Before you make your pitch, figure out the news hook. Why would readers/listeners/viewers want to know about the organization’s __________? How is it local and topical?
Build a detailed media contact list and keep it updated.
Always call reporters back – even if you don’t want to. Respect their deadlines.
Add media contacts to your mailing list for events and newsletters in addition to news releases.
Send out news releases announcing your events as far in advance as possible.
Pick up the telephone and call a reporter or editor rather than just mailing or emailing releases.
Follow-up what you do send with telephone call.
Say thank you when you ask for and receive good news coverage.
Keep news releases brief; include the 4Ws + H – who, what, why, when, where and how.
Newsworthy organization happenings:
New initiative, survey or report unveiled
Issue position announced
New board elected
New committee or task force formed/new committee chairs appointed
Provide great visuals, particularly for TV; set up a creative photo op; or take photos yourself and email them to the newspapers or business publications.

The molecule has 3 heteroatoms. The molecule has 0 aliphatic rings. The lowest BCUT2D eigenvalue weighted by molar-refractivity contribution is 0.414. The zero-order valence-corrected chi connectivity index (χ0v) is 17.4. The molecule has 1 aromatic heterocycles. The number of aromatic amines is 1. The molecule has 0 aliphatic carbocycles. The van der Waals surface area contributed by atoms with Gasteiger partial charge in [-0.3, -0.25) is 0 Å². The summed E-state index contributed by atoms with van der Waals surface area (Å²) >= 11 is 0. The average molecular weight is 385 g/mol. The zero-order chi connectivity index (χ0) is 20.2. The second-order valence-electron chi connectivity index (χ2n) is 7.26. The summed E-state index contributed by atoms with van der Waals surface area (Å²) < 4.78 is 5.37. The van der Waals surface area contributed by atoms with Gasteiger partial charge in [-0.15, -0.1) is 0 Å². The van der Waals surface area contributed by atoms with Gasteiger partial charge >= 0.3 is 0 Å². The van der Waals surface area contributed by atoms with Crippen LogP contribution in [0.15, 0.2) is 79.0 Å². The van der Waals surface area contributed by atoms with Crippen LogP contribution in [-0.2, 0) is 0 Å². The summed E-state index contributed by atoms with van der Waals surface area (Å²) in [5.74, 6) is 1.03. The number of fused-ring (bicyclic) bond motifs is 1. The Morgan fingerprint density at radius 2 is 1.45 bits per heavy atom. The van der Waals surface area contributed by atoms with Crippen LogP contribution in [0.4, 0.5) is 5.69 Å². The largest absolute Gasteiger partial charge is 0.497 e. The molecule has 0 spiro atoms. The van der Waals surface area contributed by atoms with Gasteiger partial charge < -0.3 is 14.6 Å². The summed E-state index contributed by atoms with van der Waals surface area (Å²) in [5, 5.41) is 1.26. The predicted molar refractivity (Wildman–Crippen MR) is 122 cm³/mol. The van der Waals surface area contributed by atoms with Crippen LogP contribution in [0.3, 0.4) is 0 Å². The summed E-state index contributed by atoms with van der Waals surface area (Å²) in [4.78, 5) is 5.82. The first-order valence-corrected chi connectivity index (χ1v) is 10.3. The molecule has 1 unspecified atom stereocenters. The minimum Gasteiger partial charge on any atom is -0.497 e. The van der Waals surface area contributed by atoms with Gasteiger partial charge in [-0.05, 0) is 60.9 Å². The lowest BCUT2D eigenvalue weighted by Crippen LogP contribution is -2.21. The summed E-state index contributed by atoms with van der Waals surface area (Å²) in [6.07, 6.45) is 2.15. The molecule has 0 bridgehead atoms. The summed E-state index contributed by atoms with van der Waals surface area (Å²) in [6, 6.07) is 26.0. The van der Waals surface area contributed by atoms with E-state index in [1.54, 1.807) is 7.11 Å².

Become known as an authoritative information source in your community on the issue your organization addresses.
When you take a position on a local (or statewide) issue, release it to the news media. (But don’t surprise the politicians or other opinion leaders, tell them about it first!)
Offer to appear on local radio or TV talk shows.
Partner with your local media outlet(s) on a project or event.
Write an op-ed on an important issue and how it affects the community or the people you serve.
Take reporters’ work schedules into account when setting up news conferences, photo or interview opportunities at events. Provide agendas in advance, or with your media kit.
If a reporter can’t come to see you, offer to go see them.